TOKYO (Reuters) – A swath of Japanese regions, including central areas, are bracing for Typhoon Khanun to approach near southwestern Japan on Tuesday, as the country’s meteorological agency warns of damage from strong winds and heavy rainfall.
The storm was hovering about 160 kilometres (99 miles) east-northeast of the city of Amami in southwestern Japan and moving slowly north as of 9 a.m. local time (0000 GMT), the Japan Meteorological Agency (JMA) said.
After skirting western parts of Japan’s Nagasaki prefecture, Khanun is projected to make its way parallel to the coast north toward South Korea, according to the JMA.
Khanun has gradually lost its strength but still packs winds of 108 kph (67 mph), with gusts of up to 144 kph.
Rainfall of 300-400 mm (12-16 inches) was expected between Tuesday and Wednesday in the Shikoku and southern Kyushu regions, with 200-300 mm of rain in Amami, as well as Kinki in Western Japan and the central region of Tokai, the weather agency said.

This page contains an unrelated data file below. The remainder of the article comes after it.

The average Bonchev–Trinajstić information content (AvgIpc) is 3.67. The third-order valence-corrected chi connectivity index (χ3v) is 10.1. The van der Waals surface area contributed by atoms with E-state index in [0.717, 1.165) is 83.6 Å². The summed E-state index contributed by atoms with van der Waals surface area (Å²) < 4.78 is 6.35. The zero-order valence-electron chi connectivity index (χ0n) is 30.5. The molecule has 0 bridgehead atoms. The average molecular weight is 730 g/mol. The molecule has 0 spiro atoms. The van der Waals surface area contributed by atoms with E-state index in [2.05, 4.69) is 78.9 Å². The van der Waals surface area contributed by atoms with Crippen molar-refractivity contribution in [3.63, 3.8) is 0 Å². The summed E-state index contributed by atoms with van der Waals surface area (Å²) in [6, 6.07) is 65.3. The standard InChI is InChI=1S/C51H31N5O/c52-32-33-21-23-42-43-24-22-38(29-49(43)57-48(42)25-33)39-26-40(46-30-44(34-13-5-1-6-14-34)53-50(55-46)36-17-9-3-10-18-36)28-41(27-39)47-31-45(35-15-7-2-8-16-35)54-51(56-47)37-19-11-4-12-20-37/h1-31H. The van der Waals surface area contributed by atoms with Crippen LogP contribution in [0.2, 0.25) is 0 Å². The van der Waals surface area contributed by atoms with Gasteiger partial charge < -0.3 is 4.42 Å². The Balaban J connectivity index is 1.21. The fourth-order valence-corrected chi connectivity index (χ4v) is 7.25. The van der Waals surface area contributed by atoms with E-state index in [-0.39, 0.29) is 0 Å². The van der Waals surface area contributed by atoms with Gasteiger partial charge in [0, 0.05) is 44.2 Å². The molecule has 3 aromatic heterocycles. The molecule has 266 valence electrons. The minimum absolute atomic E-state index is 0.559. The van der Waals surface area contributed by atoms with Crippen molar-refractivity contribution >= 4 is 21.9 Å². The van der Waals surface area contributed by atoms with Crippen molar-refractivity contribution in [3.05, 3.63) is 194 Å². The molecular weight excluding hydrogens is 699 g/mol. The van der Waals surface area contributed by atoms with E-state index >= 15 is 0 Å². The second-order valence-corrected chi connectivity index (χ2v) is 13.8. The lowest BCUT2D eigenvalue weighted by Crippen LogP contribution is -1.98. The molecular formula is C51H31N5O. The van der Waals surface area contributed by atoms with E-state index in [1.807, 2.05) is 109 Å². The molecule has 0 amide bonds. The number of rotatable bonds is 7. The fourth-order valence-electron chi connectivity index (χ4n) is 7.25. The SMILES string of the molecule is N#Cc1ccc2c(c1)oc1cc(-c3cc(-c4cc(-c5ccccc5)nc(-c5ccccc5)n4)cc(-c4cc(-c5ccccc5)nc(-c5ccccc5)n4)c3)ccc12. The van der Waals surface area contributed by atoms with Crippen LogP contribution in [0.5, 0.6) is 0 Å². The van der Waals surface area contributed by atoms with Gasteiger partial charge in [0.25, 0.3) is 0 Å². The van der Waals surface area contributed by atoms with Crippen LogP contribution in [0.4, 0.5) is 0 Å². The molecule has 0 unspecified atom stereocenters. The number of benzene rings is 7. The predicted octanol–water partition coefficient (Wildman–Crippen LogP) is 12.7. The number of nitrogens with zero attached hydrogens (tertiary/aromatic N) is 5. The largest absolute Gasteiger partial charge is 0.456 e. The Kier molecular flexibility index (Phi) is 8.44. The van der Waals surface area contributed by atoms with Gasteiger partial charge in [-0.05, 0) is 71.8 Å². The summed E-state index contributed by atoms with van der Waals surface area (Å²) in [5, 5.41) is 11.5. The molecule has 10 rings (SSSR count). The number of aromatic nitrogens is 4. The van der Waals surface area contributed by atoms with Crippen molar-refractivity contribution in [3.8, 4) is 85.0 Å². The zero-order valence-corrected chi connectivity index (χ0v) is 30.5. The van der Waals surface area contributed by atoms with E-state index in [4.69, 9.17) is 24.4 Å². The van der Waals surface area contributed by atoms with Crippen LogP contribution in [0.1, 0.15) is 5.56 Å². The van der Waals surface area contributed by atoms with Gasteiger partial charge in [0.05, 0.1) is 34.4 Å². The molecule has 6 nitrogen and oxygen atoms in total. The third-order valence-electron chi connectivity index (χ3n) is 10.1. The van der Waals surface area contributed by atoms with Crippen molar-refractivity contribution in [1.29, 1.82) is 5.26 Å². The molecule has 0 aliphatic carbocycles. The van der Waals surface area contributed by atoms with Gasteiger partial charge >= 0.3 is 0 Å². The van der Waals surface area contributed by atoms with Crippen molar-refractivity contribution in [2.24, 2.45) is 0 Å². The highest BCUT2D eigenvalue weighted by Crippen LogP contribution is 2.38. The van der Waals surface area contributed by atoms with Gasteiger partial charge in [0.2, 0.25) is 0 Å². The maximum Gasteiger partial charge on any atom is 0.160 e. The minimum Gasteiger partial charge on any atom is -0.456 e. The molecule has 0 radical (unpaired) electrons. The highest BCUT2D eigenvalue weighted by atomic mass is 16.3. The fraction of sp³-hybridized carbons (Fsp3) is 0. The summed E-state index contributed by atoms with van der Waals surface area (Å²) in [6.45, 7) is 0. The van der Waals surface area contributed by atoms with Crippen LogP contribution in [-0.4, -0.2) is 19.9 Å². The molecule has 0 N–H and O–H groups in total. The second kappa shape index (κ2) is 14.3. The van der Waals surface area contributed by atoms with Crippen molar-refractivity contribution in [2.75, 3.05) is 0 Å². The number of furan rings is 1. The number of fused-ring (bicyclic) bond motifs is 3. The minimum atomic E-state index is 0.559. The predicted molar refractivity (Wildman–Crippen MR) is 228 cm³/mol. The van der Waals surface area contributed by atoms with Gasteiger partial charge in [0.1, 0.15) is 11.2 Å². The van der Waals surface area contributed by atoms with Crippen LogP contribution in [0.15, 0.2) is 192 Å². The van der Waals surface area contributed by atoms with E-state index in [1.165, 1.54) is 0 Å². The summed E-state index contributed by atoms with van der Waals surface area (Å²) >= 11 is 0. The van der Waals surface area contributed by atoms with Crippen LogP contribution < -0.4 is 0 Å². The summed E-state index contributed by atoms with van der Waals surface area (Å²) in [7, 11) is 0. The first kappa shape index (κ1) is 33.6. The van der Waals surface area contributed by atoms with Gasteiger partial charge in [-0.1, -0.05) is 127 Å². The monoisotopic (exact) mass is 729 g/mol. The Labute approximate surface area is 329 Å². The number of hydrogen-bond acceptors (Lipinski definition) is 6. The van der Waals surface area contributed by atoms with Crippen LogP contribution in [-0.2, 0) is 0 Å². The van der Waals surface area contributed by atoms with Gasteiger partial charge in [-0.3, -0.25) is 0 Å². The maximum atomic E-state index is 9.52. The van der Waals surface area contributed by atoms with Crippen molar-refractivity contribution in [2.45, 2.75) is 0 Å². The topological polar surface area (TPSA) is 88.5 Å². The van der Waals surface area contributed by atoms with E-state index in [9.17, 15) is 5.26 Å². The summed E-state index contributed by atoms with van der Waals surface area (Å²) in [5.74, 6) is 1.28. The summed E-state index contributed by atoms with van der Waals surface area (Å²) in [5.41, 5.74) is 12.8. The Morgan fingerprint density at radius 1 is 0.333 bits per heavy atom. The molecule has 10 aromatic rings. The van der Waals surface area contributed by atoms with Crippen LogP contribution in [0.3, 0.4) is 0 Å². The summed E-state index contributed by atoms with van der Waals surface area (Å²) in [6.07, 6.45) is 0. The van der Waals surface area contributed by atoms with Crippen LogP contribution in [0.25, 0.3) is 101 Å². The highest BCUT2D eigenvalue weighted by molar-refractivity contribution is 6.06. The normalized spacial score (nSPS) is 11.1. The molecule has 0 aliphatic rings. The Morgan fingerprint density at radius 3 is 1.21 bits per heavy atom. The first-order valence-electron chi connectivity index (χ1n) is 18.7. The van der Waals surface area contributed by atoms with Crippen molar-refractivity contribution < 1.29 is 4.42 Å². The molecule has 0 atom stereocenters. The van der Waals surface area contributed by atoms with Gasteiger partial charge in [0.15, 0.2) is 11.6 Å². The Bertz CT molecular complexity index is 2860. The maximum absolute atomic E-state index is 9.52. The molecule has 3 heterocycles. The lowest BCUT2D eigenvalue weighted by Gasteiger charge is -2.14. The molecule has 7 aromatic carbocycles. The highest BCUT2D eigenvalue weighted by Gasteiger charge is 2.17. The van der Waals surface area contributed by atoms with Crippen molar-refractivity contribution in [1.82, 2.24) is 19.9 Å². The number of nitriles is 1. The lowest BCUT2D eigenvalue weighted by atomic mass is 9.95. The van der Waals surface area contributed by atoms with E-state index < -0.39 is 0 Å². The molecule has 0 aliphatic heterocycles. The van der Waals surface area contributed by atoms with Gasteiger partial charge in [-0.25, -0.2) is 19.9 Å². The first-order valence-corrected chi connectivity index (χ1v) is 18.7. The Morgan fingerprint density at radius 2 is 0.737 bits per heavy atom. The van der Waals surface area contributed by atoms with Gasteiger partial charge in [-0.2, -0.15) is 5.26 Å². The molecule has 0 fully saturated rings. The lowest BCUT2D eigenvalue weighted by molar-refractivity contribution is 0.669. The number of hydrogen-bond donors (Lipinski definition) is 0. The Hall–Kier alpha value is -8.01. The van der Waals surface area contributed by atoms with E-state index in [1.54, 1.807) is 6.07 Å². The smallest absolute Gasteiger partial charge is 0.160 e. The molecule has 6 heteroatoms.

“Due to the slow movement of the typhoon and its prolonged impact, total rainfall may greatly exceed the normal monthly rainfall for August in the Pacific Ocean side of Kyushu and western Japan, and in the Tokai region,” the JMA said.
Mazda Motor Corp will suspend production at its two domestic plants on Wednesday and Thursday, the carmaker said on Monday.
Shinkansen, or high-speed train, service may also be suspended between the Hakata and Osaka stations from Wednesday night until Thursday morning, the West Japan Railway Co said.
The city of Nagasaki relocated a venue to commemorate the 78th anniversary of the U.S. atomic bombing on Wednesday to an indoor convention centre from a park.
(Reporting by Satoshi Sugiyama. Editing by Gerry Doyle)